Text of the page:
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Atlantic Fleet Weapons Training Area - ViequesVieques, Puerto Rico
98th Congressional District

iconFacility Location/Size:
   The Atlantic Fleet Weapons Training Area - Vieques, in the Commonwealth of Puerto Rico, includes certain areas of the island of Vieques, and nearby waters, that have become contaminated primarily by United States Department of Defense (DoD) activities. These areas include the Eastern Maneuver Area (including Camp Garcia), the former Surface Impact Area, the Live Impact Area, and the Eastern Conservation Zone on the east end of Vieques. Within the Naval Ammunition Support Detachment (NASD) on the western end of Vieques, the facility includes, but is not necessarily limited to, eight areas for which the Navy considers the ongoing investigations and remediation to be incomplete. It also includes any additional areas that may be discovered to be impacted by DoD activities during the course of investigations of the area. The waters surrounding all these areas are largely uncharacterized; identified areas of concern include waters impacted by target practice on eastern Vieques, ship anchoring areas north of Vieques, and waters near western Vieques, including Mosquito Pier. In proposing the entire Atlantic Fleet Weapons Training Area (AFWTA) facility to the NPL, which included certain areas on and around the islands of Vieques and Culebra, EPA proposed an option separating the final listing decisions for Vieques and Culebra. The Agency is going forward with listing AFWTA - Vieques at this time. The Culebra areas remain proposed to the NPL pending further negotiations between the Commonwealth of Puerto Rico and the U.S. Army for cleanup.

iconSite History:
   Since World War II, portions of the island of Vieques have been used by the U.S. Navy, primarily, to conduct activities related to military training. The eastern end of Vieques was used for all aspects of naval gunfire training, including air-to-ground ordnance delivery and amphibious landings, as well as housing the main base of operations for these activities, Camp Garcia. Live ordnance was used for certain exercises. Site operations on the western end of Vieques consisted mainly of ammunition loading and storage, and vehicle and facility maintenance, though some training occurred there as well.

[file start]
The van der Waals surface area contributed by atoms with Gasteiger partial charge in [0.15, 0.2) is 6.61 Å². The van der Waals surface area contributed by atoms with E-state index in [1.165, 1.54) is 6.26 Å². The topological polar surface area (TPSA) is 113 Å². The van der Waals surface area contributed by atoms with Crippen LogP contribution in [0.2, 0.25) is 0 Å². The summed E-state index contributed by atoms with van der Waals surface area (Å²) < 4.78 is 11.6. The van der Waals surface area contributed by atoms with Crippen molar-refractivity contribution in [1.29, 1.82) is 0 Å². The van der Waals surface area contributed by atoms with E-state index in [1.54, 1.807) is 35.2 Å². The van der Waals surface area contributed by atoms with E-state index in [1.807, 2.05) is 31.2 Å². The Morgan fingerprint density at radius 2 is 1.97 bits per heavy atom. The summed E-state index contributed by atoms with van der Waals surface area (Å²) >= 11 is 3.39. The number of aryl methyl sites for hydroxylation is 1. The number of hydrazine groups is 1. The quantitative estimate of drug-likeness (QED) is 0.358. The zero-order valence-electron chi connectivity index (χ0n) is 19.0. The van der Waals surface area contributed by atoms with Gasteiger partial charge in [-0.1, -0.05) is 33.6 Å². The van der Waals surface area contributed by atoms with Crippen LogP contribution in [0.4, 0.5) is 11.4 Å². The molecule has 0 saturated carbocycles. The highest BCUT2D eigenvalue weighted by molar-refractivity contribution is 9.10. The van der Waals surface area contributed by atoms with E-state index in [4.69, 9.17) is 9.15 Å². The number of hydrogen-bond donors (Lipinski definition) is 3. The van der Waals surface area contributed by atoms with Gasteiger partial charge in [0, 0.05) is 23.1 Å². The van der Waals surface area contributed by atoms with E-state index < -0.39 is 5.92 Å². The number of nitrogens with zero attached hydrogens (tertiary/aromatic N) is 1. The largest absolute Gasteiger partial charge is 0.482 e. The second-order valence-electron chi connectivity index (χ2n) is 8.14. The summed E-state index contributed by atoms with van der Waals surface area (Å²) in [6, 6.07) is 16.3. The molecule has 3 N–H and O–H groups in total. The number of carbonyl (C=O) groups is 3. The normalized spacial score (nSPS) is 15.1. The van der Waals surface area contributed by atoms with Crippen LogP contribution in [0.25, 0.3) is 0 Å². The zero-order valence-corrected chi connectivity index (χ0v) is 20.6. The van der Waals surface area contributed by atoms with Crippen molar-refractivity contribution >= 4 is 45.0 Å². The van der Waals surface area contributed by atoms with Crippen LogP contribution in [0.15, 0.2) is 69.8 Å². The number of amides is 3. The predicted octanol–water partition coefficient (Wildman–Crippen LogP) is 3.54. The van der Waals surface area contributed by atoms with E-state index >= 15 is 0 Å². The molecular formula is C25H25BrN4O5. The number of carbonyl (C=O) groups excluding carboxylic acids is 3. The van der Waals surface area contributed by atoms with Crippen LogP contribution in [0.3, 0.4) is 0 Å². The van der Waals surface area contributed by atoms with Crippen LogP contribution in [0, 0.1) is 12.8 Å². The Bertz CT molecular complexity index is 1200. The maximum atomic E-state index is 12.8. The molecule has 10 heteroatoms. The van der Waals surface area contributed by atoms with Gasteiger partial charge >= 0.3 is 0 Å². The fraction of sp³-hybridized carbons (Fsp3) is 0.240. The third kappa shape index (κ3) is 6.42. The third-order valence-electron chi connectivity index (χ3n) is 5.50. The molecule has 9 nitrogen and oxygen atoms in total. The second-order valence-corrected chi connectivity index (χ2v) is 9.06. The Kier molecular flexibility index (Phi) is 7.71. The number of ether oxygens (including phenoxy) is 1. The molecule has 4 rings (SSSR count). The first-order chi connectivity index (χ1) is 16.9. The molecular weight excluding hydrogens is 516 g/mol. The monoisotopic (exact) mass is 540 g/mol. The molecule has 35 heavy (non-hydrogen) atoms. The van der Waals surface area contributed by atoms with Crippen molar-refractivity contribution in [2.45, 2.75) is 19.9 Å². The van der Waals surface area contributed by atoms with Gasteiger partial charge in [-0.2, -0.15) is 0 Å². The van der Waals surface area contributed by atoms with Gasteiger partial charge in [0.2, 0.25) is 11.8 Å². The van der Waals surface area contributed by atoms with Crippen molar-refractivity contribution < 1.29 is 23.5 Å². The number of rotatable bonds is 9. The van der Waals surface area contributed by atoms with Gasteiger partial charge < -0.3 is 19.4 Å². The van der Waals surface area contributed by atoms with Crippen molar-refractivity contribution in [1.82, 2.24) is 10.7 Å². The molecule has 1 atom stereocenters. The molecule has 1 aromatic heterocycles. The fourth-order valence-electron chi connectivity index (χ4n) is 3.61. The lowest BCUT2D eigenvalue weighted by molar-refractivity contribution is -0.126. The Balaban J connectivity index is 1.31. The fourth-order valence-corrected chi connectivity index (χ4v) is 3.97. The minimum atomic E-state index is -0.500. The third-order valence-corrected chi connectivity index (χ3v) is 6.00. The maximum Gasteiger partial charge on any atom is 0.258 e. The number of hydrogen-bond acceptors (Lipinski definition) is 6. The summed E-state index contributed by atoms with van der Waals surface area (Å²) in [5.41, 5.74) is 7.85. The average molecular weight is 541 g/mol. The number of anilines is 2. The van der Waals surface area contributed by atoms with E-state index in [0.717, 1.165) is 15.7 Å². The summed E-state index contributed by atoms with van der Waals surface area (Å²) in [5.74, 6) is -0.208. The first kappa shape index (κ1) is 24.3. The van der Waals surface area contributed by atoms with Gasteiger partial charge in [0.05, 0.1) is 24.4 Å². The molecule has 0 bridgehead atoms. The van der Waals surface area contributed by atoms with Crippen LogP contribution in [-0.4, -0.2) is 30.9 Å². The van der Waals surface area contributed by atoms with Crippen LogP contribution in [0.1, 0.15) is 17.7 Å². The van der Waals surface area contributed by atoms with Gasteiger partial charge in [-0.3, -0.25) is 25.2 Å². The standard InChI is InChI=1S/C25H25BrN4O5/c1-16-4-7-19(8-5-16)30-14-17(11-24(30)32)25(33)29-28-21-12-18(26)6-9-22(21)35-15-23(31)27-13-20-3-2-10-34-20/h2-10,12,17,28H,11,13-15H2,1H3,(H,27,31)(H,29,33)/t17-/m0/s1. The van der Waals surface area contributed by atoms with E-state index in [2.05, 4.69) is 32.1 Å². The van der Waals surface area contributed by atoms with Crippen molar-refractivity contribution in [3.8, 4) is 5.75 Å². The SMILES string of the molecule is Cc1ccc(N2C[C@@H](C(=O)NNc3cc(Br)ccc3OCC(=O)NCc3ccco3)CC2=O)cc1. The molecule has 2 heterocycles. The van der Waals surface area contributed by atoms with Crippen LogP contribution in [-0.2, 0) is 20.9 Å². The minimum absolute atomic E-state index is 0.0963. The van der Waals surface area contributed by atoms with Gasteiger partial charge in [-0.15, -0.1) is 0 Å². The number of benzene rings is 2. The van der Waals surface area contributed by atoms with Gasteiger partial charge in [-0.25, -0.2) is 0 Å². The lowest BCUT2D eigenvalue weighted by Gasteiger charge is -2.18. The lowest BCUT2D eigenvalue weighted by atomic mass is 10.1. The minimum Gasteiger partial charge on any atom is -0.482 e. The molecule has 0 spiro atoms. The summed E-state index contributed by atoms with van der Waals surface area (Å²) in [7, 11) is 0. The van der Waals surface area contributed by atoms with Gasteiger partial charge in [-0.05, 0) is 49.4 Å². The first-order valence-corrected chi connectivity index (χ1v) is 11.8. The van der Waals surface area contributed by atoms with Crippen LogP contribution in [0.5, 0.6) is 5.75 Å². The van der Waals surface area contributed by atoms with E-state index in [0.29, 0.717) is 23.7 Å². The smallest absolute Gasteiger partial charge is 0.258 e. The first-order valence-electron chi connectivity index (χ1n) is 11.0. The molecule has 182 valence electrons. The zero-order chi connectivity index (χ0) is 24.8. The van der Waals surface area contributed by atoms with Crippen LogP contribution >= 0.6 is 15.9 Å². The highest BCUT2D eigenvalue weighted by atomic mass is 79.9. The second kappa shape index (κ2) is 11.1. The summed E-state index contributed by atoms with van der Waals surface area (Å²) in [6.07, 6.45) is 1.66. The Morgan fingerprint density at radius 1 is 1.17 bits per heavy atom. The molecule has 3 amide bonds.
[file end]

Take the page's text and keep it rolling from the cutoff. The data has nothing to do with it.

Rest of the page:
iconSite Contamination/Contaminants:
   Extensive amounts of unexploded ordnance and remnants of exploded ordnance have been identified in the range areas of Vieques, and in the surrounding waters. Hazardous substances associated with ordnance use may include mercury, lead, copper, magnesium, lithium, perchlorate, TNT, napalm, and depleted uranium among others. At Camp Garcia, and in the NASD, the hazardous substances present may also include a range of chemicals such as PCBs, solvents, and pesticides.

iconPotential Impacts on Surrounding Community/Environment:
   Vieques is home to approximately 9,300 residents. In addition, Vieques has an active and growing tourism industry. Both visitors and residents access beaches, fisheries, and recreational waters that may be impacted by past military training. Upon cessation of Navy activities, large portions of the impacted areas were set aside as a wildlife refuge, which is home to at least 25 endangered species (federal and Puerto Rican), and other sensitive environments.

iconResponse Activities (to date):
   To date, EPA has worked with the Navy to develop and implement a remedial investigation of certain areas of concern on Eastern Vieques. The Agency has also developed a comprehensive public involvement process which includes a public reviewed Community Involvement Plan. On the western end, the investigation has been governed by a non-NPL Superfund response. As an NPL site, EPA now has oversight authority, pursuant to Superfund, for both these areas.

[The description of the site (release) is based on information provided by the Commonwealth of Puerto Rico at the time of proposal. The description may change as additional information is gathered on the sources and extent of contamination. See 56 FR 5600, February 11, 1991, or subsequent FR notices.]

For more information about the hazardous substances identified in this narrative summary, including general information regarding the effects of exposure to these substances on human health, please see the Agency for Toxic Substances and Disease Registry (ATSDR) ToxFAQs. ATSDR ToxFAQs can be found on the Internet at ATSDR - ToxFAQs (http://www.atsdr.cdc.gov/toxfaqs/index.asp) or by telephone at 1-888-42-ATSDR or 1-888-422-8737.

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